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A SEX abuser was allowed to carry on teaching gymnastics to young girls despite the sport’s governing body being aware of concerns about him almost 20 years ago, The Argus can today reveal.

Gymnastics coach Martin O’Hara was dismissed by a Sussex club after allegations of sexual abuse of a girl in 1995.

Today questions are being asked about why BG did not take action over the original allegations allowing him to abuse the second victim and to work with children for almost two decades.

He went on to coach at other clubs, teach at schools and meet children at amateur dramatics societies.

In another development The Argus understands that in 2007 the sport’s national governing body were contacted with concerns about whether O’Hara was safe to work with children by which time he left a school in Handcross after disciplinary proceedings and the revelation he had been writing love letters to an underage girl.

However, it is thought BG at the time said he had a clean record and the body took no further action.

He was only investigated and arrested by police when a coach reported him in 2013 and an alleged victim came forward. Another girl then made a statement when she read he had been charged in The Argus.

Now 50, and of Medmerry Hill, Brighton, O’Hara denied the allegations none of which related to his work at schools and stood trial in October.

He was convicted by a jury of eight indecent assaults against two girls in the 1990s and jailed in November for six years. He has appealed both his conviction and sentence.

A relative of a victim, who cannot be named for legal reasons but agreed to speak to The Argus, said the governing body put reputation before safe guarding, adding: “I have profound concerns over its handling of the situation and failure to report anything to the police, thus allowing him to continue with his insidious grooming for years, putting many girls in a vulnerable position. It needs to examine its procedures.”

The person, who has to remain anonymous, said: “This is a huge concern. There were warning signs, they were made aware but they did not act. It was brushed under the carpet, and questions have been met with a wall of silence since. BG needs to handle things like this differently. Clubs or schools should no longer be allowed to deal with something like this internally.”

BG initially ignored calls from The Argus and then refused to comment.

After this newspaper contacted the chief executive, chairman and other bosses, a statement was released which said: “We take all issues around safeguarding and protection extremely seriously and work with some of the country’s leading experts in this area. This was the scenario in relation to the case in question.”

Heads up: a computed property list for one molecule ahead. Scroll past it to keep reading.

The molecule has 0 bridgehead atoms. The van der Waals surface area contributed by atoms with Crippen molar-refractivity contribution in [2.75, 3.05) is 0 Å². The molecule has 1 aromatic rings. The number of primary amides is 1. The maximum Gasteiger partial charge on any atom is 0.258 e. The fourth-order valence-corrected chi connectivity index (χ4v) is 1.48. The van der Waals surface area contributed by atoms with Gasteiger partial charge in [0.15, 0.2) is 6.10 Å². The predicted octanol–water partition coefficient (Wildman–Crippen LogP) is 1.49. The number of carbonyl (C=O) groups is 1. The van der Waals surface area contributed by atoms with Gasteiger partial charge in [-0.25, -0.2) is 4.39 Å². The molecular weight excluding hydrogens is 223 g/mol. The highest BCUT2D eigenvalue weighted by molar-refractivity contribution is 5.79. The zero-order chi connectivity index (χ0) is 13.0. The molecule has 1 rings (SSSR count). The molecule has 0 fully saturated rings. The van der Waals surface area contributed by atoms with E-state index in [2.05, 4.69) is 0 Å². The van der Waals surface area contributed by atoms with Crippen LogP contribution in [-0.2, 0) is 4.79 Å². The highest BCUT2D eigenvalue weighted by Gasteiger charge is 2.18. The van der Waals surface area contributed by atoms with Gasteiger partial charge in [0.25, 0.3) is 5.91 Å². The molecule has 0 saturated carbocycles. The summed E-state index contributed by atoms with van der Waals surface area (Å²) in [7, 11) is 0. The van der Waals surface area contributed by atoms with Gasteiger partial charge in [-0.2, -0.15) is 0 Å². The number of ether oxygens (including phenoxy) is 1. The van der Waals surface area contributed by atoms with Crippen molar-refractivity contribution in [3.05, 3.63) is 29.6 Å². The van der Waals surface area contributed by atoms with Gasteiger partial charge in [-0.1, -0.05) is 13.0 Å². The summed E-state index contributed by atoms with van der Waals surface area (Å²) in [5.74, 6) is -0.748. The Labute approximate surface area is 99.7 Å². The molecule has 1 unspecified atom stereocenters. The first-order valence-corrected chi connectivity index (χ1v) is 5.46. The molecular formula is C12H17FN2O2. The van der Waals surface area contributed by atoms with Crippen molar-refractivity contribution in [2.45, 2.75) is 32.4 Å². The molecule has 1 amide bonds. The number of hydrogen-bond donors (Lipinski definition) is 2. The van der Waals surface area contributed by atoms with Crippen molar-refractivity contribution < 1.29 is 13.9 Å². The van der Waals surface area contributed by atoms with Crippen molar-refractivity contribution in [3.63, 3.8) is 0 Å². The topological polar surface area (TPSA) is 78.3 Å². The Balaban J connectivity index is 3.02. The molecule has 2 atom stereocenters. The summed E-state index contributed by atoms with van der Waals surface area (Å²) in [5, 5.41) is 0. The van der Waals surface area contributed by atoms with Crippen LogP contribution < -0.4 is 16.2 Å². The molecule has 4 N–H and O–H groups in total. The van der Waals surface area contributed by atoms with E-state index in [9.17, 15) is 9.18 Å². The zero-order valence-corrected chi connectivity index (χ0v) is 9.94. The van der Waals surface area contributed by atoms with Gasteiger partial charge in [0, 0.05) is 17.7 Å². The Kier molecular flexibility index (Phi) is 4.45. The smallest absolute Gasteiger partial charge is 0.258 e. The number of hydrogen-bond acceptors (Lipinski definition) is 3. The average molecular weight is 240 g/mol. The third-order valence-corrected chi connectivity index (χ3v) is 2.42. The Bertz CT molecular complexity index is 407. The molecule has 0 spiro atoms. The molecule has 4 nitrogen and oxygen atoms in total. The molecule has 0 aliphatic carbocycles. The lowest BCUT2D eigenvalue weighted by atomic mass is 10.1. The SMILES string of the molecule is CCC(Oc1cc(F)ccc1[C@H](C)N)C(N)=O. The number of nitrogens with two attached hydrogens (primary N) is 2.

The department for culture, media and sport said: “Sports governing bodies, clubs and coaches have a clear duty of care to young people who attend sports clubs.”

The nation’s skill for the sport is celebrated and it has become the dream of growing numbers of children eager to follow in their champions’ footsteps. The picture painted by British Gymnastics (BG) on its website emblazoned with the slogan “More than a sport” is one full of optimism which impresses the importance of its duty of care to youngsters and vows to protect them in their ambition.

But up until the conviction of coach Martin O’Hara, the reality for some Sussex children keen to follow in their champions’ footsteps was very different.

The national governing body’s conduct in helping to bring a predator to justice has been called into question and has left uncertainty over its conviction in its promise to parents and budding gymnasts.

Described as a popular and talented coach who was well known in the county for his work in the industry, it came as a shock to many that O’Hara was accused of the sexual offences against three girls as young as 13 between 1993 and 2011.

He denied the allegations and stood trial in October.

The court heard how he abused his position of trust to befriend the children in his classes before grooming them, sometimes in close proximity to their parents and friends.

Prosecutor Abigail Husbands said O’Hara chose jobs which allowed him contact with young girls. On the stand he repeatedly denied groping girls and kissing one after he drove her home from a gymnastics competition.

Instead, he accused them of flirting and lying about the allegations.

His dismissal from a gym club after he admitted a breach of etiquette was reported to BG in October 1995 but the body took no further action.

O’Hara insisted this was a “mutual agreement to part company” but a letter from the club’s board of control confirming the sanction was read out in court and in a letter to BG later that month, O’Hara branded the incident a “ridiculous saga” and demanded to know why it had not questioned the girl or investigated further.

Some 12 years later it seems the organisation was asked if O’Hara was safe to work with children and no further action was taken.

He was not arrested until 2013, 18 years since his dismissal was recorded, and only after a coach reported him and a victim came forward.

A jury convicted him of eight indecent assaults against two girls in the 1990s and he was sent to prison in November for six years.
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